World The U.S.-North Korea summit is back on, but who is going to pay Kim Jong Un's hotel bill?

23:36  03 june  2018
23:36  03 june  2018 Source:   usatoday.com

North Korea says open to resolving issues with U.S. after Trump scraps summit: KCNA

  North Korea says open to resolving issues with U.S. after Trump scraps summit: KCNA <p>North Korea's vice foreign minister Kim Kye Gwan said the North is open to resolving issues with the United States whenever and however after U.S. President Donald Trump called off a June summit with its leader, Kim Jong Un.</p>"We had set in high regards President Trump's efforts, unprecedented by any other president, to create a historic North Korea-U.S. summit," said the vice foreign minister in a statement released on Friday by the North's central news agency.

North Korean leader Kim Jong Un meets with South Korean President Moon Jae-in (not pictured) during their summit at the truce village of Panmunjom, North Korea , in this handout picture released by North Korea ' s Korean Central News Agency (KCNA), on May 27.

The meeting follows two landmark summits between the leaders of North and South Korea in the last five weeks. Who is Gen Kim Yong-chol? Jun 02, 2018. The summit ' s back on : Trump, NKorea' s Kim to meet after all.

WASHINGTON — An arms-control organization that seeks to ban all nuclear weapons has offered to pay for North Korea's hotel stay at the June 12 summit between President Trump and Chairman Kim Jong Un in Singapore.

U.S. officials were seeking a discreet way to pay Kim's hotel bills because "the prideful but cash-poor pariah state" wants a foreign country to cover the costs, according to The Washington Post.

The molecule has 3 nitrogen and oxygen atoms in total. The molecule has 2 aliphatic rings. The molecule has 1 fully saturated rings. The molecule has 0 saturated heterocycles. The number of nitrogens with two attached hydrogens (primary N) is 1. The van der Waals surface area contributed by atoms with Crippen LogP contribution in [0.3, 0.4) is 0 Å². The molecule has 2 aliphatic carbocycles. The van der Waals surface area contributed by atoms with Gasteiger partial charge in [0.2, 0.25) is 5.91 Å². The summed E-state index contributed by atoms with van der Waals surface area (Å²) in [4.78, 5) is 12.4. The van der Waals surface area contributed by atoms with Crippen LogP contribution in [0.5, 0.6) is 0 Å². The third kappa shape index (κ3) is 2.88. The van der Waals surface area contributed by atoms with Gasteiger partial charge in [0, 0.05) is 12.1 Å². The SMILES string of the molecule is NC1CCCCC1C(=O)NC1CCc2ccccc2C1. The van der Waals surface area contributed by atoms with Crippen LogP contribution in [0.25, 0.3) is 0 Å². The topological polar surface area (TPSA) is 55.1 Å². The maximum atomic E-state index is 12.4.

Mike Pompeo wearing a suit and tie: President Trump shakes hands with Kim Yong Chol, former North Korean military intelligence chief and one of leader Kim Jong Un's closest aides, as Secretary of State Mike Pompeo watches upon departure after their meeting in the Oval Office of the White House in Washington, Friday, June 1, 2018. © Andrew Harnik, AP President Trump shakes hands with Kim Yong Chol, former North Korean military intelligence chief and one of leader Kim Jong Un's closest aides, as Secretary of State Mike Pompeo watches upon departure after their meeting in the Oval Office of the White House in Washington, Friday, June 1, 2018.

The summit will be held at the Fullerton, a neoclassical hotel on an island near the mouth of the Singapore River, where a presidential suite costs more than $6,000 a night.

South Korean president met N.Korea's Kim Jong Un Saturday-Seoul

  South Korean president met N.Korea's Kim Jong Un Saturday-Seoul South Korean President Moon Jae-in met North Korean leader Kim Jong Un on Saturday to discuss Kim's possible upcoming summit with U.S. President Donald Trump, the South said, the second inter-Korean summit in as many months. Moon and Kim met just north of the heavily militarized border in the afternoon to exchange views to pave way for a summit between North Korea and the United States, South Korea's presidential office said.Moon will announce the outcome of his two-hour meeting with Kim on Sunday morning, officials aid.

South Korean President Moon Jae-in met North Korean leader Kim Jong Un on Saturday to discuss Kim ' s possible upcoming summit with U . S . President Donald Trump, the South said, the second inter- Korean summit in as many months.

SEOUL, South Korea – A top lieutenant of North Korean leader Kim Jong Un is in the United States conducting one of three sets of parallel talks aimed at salvaging a summit between Kim and President Donald Trump.